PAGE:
To summarize, hyperopic shift post myopic refractive surgery due to overcorrection or excessive corneal flattening may be incorrect. A meticulous stepwise approach along with orthoptic evaluation helps to solve the problem.
Disclosures: Neither author has a proprietary or financial interest in any material or method mentioned.
Samuel Arba Mosquera, MSc, PhD
This is an interesting case of an apparently unexpected overcorrection in 1 eye in a young woman, leading to patient dissatisfaction from a relatively early follow-up time; I have a few comments about the case.
The reported temperature and relative humidity do not correspond one-to-one to the values presented in Figure 1, although both sets were within normal ranges. This may be because the reported values are from an external measurement in the operating room, while those in Figure 1 were recorded inside the system at a position close to the laser exit.
It is interesting that there was a refraction disparity of −2.75 −1.00 × 8 in the left eye (higher myopia), although the CDVA was 20/16 and it was reported that there were no abnormalities in her medical history (ie, no signs of amblyopia). The manifest refraction was also −0.75 −0. 25 × 119, more myopic than the cycloplegic refraction, while the laser was set for correcting the manifest refraction. From the cycloplegic difference, up to about +1.00 D overcorrection could have been expected. Also, the strong disparity between refractions in both eyes without signs of comorbidities or pathologies were a warning flag. The left eye refraction at least should have been confirmed by other means. Otherwise, the patient history and treatment outcomes were not significant, within normal and/or expected parameters.
In comparing the change in K values after applying corrections, although the preoperative K readings were from the Sirius (Schwind eye-tech-solutions GmbH & Co. KG) while the postoperative K readings were from the Pentacam, a refractive change of −9.00 −.50 × 72 can be measured in the cornea, an overcorrection of only +1.25 D above the actual plan.1 To correct for the cycloplegic refraction, one could estimate a postoperative refraction of +2.25 D −0.25 D × 8, not far from that at the 1-month and 1-year postoperative follow-ups.
At 1-year postoperatively the patient manifests +2.25 D −1.25 D × 140 in the left eye, reaching a CDVA of 20/16. Calculating the cycloplegic difference from preoperative to postoperative refraction, there is an estimated change of −8.0 D −2.0 D × 54, with the same spherical equivalent as seen in the change in K values but with a much stronger, and some 20 degrees rotated, cylinder change.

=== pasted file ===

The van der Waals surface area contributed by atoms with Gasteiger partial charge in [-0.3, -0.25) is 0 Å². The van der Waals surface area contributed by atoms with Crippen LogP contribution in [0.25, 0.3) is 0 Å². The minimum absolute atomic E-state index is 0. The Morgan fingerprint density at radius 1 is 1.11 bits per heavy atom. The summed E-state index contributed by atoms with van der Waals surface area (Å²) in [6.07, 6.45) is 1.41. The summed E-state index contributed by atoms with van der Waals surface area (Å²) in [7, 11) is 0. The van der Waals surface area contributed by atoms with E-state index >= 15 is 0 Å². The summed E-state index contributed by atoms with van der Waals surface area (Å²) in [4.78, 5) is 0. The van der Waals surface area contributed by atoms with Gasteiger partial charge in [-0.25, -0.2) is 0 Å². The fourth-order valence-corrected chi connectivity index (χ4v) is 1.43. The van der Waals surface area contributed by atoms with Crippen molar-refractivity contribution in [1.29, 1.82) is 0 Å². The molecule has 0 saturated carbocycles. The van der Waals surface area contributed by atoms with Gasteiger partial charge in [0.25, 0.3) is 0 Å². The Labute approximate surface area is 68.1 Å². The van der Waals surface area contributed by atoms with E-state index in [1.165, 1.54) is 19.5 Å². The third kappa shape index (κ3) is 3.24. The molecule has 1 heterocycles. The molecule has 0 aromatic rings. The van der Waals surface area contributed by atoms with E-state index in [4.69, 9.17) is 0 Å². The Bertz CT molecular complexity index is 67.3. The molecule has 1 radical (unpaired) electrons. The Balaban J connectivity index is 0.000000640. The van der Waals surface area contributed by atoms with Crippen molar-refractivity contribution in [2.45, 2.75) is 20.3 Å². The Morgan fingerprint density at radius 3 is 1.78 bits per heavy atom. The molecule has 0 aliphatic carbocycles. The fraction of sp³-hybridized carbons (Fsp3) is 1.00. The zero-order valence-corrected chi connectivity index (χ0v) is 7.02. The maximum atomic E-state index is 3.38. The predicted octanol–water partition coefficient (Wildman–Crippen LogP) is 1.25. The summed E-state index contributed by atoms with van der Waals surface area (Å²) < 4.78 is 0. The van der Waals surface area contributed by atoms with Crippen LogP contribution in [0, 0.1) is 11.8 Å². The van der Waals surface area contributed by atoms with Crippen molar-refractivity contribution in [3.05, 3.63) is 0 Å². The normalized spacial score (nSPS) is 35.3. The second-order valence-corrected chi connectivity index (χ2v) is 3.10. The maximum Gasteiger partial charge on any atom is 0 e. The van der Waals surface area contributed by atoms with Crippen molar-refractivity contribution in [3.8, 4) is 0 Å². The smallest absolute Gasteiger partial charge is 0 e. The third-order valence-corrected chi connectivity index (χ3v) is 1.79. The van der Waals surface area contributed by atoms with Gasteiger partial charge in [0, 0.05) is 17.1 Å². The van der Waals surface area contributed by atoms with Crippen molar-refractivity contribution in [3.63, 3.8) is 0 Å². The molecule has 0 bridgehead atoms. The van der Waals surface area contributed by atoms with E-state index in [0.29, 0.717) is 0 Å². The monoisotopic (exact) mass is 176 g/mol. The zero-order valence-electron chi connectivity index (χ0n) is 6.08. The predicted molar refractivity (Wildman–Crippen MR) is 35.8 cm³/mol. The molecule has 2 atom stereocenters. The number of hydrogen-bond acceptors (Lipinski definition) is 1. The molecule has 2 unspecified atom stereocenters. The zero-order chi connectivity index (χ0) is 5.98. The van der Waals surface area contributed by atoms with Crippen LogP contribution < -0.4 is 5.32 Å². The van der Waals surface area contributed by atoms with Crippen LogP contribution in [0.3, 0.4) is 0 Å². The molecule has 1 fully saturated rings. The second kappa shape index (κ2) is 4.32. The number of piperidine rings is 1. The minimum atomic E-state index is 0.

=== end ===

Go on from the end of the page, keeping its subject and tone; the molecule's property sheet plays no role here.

Figure 2 may be interpreted as a slight decentration superiorly, an estimate of up to 0.5 mm superior decentration, but this is difficult to confirm from sagittal curvature without preoperative topography. Preoperative topographies and local curvature maps would be helpful and perhaps particularly relevant for the 1-year measured refraction.
In my opinion, the overcorrection might be due to overplanning. My recommendation for correction is anterior segment optical coherence tomography and detailed diagnostic evaluations. But one could check whether a simple +1.50 D reaches good VA, as well as comparing the CDVA and quality of vision for +2.25 D −0. 25D × 8 with +2.50 D −1.25 D × 140. Placing a rigid gas-permeable contact lens in the left eye to see if quality of vision improves can help determine if corneal wavefront-guided (CWFG) ablation is required.
If CWFG ablation is required, the residual hyperopia can be treated either with CWFG or aberration-free ablation after determining a refraction closer to that predicted by topography. An optical zone of 6.7 mm should be used with CWFG ablation, and a 6.3 mm with aberration-free ablation. Likely relift would be the most reasonable technique. If CWFG ablation is required, then transepithelial photorefractive keratectomy can be also considered, despite the hyperopic refraction.1
Disclosures: The author has no financial or proprietary interest in any material or method mentioned.
1. Adib-Moghaddam S, Arba-Mosquera S, Walter-Fincke R, Soleyman-Jahi S, Adili-Aghdam F. Transepithelial photorefractive keratectomy for hyperopia: a 12-month bicentral study. J Refract Surg 2016;32:172–180
José F. Alfonso MD, PhD
This case presents a common situation that results when an excimer laser is used to correct a myopic anisometropia over 3.00 D. Analysing the provided information, the postoperative hyperopia could be caused by different issues.
The manifest refraction value was −7.50 D, whereas the cycloplegic refraction was −6.50 D. Based on my experience, in patients with anisometropia of ≥3.00 D using the cycloplegic refraction is recommended; however, in this case the manifest refraction was the target refraction. In my opinion, the target refraction should have been at most −7.00 D.
There was not an axial length (AL) measurement to verify the myopic difference between both eyes. Preoperative AL measurement should be mandatory before any surgical refractive procedure. In this case, both eyes had similar K values and there should be correlation between the difference in refraction and the difference in AL of both eyes. Unfortunately, if there is no AL measurement, an error in the refractive estimation could go unnoticed.
Corneal hydration levels affect the efficiency of laser ablation and consequently refractive outcomes. This becomes more important when, as in this case, the amount of ablation is large (>100 μm). Corneal stromal dehydration during surgery could result in more corneal tissue removal than was programmed.1 Another possibility is that the photoablation profile designed to correct against-the-rule myopic astigmatism tends to induce slight hyperopia (+0.25 to +0.50 D).